The queen bee’s performance is measured by her brood production. A quality queen honeybee needs to lay the right amount of brood at the right time of year, all in a consistent and tight brood pattern. By consistently laying eggs in a tight pattern, a well-performing queen efficiently utilizes her brood space and keeps a good, healthy, and uniform production of new worker bees. Her egg laying should be prolific when it matters and lighten up during the offseason, or during times of drought. She should be well-mated, healthy, and long-lived, giving off plenty of quality queen pheromone, to let bees in the hive know that she is present and getting the job done.

What’s unique about queen honeybees, however, is that their worth is not only measured in their own performance, but also in the performance of their offspring. While a queen needs to be healthy and productive, it is perhaps more important that she produce offspring who perform well. What good is a queen that demonstrates excellent performance, but produces offspring that is ill-tempered, or of poor quality in their own right?

A quality queen bee must carry and deliver quality genetics to her offspring. It is her offspring that will achieve a successful beehive after all. If the worker bees are not of quality stock, the entire colony will suffer – which is why the right genetics are so critical in queen honeybee breeding.  A quality queen will pass along desired genetic traits known as “phenotypes” to her worker bee daughters, such as disease resistance, temperament, honey production, early season buildup, low swarming tendencies, color, etc.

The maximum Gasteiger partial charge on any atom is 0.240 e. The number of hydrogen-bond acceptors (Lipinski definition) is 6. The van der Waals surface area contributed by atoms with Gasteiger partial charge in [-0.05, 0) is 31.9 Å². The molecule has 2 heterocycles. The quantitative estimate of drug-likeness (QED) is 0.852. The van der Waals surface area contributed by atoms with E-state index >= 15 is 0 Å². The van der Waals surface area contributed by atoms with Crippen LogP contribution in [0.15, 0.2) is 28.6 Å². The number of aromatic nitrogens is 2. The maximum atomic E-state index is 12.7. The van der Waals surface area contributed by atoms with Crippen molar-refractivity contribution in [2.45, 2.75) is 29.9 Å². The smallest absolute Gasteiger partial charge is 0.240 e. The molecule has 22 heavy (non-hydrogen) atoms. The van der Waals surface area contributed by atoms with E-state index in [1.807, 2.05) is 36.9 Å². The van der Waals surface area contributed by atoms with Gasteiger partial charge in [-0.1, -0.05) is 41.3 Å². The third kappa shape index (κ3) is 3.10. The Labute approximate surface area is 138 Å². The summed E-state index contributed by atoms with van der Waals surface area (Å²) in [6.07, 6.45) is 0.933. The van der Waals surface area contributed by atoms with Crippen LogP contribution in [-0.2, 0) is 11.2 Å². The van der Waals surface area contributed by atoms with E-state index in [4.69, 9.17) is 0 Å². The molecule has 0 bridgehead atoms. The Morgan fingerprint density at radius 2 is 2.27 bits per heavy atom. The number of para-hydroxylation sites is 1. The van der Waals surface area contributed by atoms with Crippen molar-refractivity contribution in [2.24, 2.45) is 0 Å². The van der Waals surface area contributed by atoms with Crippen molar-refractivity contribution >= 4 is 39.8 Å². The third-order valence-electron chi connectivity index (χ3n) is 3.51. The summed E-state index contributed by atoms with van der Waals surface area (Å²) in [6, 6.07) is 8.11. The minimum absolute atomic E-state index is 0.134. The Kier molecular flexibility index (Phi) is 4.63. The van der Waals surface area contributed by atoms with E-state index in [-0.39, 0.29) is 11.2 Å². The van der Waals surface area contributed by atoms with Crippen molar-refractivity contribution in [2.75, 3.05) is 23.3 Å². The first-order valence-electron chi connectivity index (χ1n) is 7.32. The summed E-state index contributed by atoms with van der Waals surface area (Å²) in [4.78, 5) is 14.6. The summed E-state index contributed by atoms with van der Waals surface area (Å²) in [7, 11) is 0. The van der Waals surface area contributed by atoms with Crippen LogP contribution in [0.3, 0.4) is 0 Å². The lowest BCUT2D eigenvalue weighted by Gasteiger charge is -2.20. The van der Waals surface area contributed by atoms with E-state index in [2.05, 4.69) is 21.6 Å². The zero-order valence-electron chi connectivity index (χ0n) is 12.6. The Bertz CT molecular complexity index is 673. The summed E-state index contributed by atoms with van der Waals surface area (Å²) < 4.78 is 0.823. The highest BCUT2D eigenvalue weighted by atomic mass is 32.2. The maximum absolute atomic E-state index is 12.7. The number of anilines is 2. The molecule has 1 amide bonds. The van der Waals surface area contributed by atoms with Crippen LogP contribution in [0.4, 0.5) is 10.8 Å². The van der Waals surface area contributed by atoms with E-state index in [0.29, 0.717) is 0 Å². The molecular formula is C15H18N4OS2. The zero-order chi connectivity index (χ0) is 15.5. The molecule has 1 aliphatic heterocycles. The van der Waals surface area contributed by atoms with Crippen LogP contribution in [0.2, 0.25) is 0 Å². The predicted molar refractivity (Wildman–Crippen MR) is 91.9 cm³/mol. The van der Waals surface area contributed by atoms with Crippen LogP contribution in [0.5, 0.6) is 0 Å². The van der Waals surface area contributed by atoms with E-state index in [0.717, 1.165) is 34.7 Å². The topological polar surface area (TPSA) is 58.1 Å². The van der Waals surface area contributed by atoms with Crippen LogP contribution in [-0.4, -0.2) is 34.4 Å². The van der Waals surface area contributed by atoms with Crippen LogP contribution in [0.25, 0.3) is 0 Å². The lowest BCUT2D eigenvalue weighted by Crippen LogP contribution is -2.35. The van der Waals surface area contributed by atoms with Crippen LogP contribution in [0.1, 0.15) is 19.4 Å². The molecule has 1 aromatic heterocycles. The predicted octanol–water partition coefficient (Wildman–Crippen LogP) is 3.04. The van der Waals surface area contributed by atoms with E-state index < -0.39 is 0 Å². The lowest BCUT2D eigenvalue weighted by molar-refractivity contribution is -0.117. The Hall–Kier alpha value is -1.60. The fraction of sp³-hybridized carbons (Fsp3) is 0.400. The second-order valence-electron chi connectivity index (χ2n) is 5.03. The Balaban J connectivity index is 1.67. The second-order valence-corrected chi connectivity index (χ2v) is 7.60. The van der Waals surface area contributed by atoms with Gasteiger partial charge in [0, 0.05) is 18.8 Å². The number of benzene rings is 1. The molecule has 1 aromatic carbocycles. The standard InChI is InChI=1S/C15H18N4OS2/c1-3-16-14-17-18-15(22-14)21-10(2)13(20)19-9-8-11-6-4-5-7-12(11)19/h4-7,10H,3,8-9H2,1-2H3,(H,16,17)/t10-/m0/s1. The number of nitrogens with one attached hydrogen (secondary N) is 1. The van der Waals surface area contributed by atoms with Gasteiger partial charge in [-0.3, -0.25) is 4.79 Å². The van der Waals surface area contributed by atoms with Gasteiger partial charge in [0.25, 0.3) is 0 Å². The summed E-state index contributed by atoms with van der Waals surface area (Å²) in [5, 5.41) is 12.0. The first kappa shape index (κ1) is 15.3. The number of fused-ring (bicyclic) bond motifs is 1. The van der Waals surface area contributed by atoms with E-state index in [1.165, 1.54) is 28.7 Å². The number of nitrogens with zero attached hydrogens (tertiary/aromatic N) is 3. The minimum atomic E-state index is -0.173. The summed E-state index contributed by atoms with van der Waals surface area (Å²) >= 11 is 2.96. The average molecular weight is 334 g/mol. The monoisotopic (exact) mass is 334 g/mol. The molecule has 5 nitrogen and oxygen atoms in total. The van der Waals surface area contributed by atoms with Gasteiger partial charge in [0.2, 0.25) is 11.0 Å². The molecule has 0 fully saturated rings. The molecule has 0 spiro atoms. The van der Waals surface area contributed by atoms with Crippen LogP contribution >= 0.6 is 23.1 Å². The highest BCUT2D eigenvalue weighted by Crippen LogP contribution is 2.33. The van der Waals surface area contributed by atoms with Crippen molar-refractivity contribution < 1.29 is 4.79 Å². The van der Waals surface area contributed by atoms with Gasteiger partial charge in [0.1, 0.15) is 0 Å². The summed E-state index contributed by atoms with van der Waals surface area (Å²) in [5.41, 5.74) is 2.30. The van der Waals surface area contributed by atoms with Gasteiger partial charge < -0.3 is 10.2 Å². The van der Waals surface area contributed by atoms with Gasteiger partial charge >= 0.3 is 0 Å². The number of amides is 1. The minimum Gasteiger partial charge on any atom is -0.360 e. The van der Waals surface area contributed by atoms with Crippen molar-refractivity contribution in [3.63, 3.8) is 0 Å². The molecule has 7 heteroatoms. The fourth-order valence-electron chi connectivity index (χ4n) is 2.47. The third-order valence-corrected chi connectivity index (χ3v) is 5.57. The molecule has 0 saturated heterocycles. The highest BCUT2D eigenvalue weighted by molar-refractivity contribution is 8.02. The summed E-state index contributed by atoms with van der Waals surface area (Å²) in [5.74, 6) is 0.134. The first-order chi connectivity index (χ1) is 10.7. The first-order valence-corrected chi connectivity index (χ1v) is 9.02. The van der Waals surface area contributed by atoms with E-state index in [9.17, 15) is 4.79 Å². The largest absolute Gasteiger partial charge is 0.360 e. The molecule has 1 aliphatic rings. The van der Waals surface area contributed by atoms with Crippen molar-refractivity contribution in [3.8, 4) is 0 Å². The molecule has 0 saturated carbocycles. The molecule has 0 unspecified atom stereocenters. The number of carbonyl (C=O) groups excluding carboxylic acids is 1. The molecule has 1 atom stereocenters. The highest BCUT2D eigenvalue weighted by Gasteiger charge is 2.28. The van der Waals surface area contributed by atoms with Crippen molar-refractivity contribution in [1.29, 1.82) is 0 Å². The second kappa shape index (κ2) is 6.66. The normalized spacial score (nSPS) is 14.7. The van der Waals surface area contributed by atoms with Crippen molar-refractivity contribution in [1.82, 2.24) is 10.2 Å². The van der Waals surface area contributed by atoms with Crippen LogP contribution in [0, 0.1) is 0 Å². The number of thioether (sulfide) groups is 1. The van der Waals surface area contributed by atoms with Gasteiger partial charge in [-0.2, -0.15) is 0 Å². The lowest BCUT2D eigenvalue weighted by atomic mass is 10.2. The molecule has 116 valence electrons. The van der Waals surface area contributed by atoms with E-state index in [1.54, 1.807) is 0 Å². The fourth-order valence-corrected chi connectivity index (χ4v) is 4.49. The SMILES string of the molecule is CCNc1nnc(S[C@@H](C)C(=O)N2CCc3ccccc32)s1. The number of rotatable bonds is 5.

At Wildflower Meadows our focus also needs to be two-fold. We take every step possible to make sure the queens we sell are well-mated and excellent performers. Of course, equally important, we constantly strive to breed and select queens that carry the optimum genetics. We want each of the worker bees in the hive to perform at their best possible level, meeting the standards of excellence that both we and our customers demand.

Breeder Queens vs. Mated Queens: What’s the Difference?

Beekeepers looking to purchase a queen bee sometimes ask us – what makes a breeder queen unique, and why does a breeder queen often cost nearly ten times the amount of a regular mated queen?

A breeder queen is the cornerstone of a successful bee breeding program. While a breeder queen could certainly take part in regular honey production and beekeeping activities, such as pollination – and most likely would be a superstar in such endeavors – this is not the breeder queen’s purpose. A breeder queen is the carrier of the finest, specially selected genetics, almost always instrumentally inseminated – she is a prized specimen, too precious for ordinary beekeeping.